Google's I/O Gathering is Short On Hardware, Long On Innovation
NEW YORK (TheStreet) - The keynote speech at this year's Google
By the time the smoke lifted, Google stock soared to record levels - hitting more than $900 and closing at $915.89, a gain of nearly $29 or 3.3%.
Google announced almost no new hardware (except for their own, stripped-down version of a Samsung Galaxy S 4 smartphone. No new tablets. And, forget all those rumors about a new version of their Android operating system.
Yes, there's the new Google Music streaming service which was created to compete with Pandora, Spotify, Rdio and others. A few pennies short of $10/month. The competition is fierce. I wish them good luck.
But, the most impressive feature they did showcase was innovation. Like the new, improved Google Maps app - which, in combination with Google Earth can tell you everything near where you are to taking you from that local street to what it looks like from outer space. Can give you the directions there too.
Or, new types of photo and video files which take-up less storage space and are faster to load. And, some new software that's tied to the Google Cloud that will automatically "Photoshop" your photos as you upload them and can turn your photos into videos. Plus, they're overhauling the Google + system and integrating it into almost everything Google offers.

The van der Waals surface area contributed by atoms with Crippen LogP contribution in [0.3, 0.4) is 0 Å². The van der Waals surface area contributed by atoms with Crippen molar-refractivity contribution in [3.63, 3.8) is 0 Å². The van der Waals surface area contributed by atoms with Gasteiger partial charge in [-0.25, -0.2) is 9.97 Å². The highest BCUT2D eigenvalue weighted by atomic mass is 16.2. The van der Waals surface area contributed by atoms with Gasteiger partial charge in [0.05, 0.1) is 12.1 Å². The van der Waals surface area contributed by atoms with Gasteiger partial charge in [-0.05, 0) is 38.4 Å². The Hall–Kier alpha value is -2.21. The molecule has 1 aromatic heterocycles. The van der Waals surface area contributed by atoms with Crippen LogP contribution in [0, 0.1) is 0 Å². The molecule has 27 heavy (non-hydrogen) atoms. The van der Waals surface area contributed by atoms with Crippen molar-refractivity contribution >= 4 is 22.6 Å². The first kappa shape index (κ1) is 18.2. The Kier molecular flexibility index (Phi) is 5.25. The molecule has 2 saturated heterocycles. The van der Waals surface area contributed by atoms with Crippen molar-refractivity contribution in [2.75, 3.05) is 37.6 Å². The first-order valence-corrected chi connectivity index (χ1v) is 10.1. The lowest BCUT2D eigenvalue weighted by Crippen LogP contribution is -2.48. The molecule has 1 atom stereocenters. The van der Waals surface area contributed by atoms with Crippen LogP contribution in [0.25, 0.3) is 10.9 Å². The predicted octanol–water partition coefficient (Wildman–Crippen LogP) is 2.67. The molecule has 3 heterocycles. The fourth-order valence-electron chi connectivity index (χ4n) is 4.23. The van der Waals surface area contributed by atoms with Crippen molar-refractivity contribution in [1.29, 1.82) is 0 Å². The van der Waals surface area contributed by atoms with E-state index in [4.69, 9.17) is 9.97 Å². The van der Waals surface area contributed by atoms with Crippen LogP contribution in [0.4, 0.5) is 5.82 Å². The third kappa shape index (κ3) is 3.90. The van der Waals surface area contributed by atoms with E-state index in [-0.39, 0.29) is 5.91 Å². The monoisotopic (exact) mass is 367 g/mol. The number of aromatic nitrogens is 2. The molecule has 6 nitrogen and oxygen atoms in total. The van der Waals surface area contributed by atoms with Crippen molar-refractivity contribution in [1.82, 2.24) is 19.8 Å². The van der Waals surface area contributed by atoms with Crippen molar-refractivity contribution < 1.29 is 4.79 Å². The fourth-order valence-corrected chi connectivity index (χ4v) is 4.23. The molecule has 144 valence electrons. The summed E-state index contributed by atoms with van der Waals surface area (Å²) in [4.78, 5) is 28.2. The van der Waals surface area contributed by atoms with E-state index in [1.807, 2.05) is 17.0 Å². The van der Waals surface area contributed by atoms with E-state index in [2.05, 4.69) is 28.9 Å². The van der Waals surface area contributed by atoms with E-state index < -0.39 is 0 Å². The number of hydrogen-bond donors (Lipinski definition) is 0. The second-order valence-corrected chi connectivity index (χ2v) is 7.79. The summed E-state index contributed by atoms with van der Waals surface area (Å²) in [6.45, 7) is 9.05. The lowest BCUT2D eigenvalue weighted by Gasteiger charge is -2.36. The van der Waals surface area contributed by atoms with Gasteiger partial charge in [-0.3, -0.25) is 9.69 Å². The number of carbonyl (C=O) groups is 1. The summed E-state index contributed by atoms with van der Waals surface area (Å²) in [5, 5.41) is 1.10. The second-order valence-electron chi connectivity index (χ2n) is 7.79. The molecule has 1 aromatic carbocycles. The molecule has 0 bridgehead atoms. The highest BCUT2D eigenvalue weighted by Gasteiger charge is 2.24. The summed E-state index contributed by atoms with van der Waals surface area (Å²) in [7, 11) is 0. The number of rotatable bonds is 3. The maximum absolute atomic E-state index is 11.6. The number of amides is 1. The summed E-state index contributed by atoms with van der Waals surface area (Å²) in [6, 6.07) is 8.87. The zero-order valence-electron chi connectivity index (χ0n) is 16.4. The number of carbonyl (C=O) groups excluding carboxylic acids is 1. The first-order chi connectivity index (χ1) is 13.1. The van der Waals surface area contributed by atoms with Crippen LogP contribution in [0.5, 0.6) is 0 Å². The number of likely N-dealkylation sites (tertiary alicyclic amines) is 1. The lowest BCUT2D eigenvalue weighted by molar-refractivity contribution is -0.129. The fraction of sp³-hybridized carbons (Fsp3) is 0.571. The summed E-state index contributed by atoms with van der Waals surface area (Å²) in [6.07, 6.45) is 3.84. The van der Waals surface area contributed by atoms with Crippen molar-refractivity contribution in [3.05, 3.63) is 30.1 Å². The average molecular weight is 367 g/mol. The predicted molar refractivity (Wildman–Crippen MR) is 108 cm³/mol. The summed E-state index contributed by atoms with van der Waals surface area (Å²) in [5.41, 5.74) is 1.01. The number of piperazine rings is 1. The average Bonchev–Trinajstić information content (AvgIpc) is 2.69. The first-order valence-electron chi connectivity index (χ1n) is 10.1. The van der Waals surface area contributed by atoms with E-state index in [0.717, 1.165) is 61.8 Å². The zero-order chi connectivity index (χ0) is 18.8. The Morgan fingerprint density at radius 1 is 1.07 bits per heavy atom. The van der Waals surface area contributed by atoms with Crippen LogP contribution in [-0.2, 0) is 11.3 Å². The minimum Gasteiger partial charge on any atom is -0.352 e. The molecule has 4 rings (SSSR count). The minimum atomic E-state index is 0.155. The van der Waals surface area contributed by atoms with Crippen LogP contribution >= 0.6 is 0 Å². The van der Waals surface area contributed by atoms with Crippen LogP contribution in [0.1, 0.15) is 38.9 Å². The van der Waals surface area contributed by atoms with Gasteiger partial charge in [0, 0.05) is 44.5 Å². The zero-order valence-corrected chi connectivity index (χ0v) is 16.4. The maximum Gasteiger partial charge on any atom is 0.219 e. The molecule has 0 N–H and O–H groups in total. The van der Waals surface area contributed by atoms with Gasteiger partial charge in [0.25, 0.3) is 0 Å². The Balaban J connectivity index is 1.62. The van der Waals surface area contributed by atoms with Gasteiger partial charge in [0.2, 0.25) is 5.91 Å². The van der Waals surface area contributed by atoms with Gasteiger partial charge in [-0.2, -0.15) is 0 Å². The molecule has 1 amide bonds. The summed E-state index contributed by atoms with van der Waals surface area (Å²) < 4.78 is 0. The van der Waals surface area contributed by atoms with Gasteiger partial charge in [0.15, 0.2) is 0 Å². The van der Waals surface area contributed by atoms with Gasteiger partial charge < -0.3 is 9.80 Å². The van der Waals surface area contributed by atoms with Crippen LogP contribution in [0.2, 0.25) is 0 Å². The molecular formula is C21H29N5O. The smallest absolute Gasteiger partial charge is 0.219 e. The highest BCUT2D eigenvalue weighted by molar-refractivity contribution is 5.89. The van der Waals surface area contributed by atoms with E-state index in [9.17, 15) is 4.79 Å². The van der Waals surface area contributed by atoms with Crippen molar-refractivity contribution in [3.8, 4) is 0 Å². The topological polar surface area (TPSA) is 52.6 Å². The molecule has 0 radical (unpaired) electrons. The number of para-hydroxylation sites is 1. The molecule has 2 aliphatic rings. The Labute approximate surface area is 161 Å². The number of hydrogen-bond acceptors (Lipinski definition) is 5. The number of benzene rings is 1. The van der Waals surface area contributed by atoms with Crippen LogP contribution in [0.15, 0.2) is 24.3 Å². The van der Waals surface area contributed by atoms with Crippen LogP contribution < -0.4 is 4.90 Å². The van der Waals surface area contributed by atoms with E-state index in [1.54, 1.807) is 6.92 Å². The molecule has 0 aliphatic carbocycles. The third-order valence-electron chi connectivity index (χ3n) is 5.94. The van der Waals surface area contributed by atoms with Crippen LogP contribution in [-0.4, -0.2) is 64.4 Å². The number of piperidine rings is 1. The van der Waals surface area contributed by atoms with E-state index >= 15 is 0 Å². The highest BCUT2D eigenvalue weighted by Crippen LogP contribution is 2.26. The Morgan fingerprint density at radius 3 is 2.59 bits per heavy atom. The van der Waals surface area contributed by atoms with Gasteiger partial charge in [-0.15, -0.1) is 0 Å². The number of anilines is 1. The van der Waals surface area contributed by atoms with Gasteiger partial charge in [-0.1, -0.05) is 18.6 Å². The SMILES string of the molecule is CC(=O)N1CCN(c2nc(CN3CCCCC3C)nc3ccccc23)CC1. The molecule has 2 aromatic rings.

But, what really came out of the live showcase was innovation. Google is didn't dazzle us with anything like Google Glass - but showed us what they're doing to help change what we've know, to date, as the Internet into a fully-integrated part of our lives. A glimpse of how all these technological feats will affect our lives in the future.
Not everything that was said at the event was pure science. Google also had some things to say about the competition. For instance, when describing the new Google Maps, mention was jokingly made to point out the superiority of their app versus what's currently offered by Apple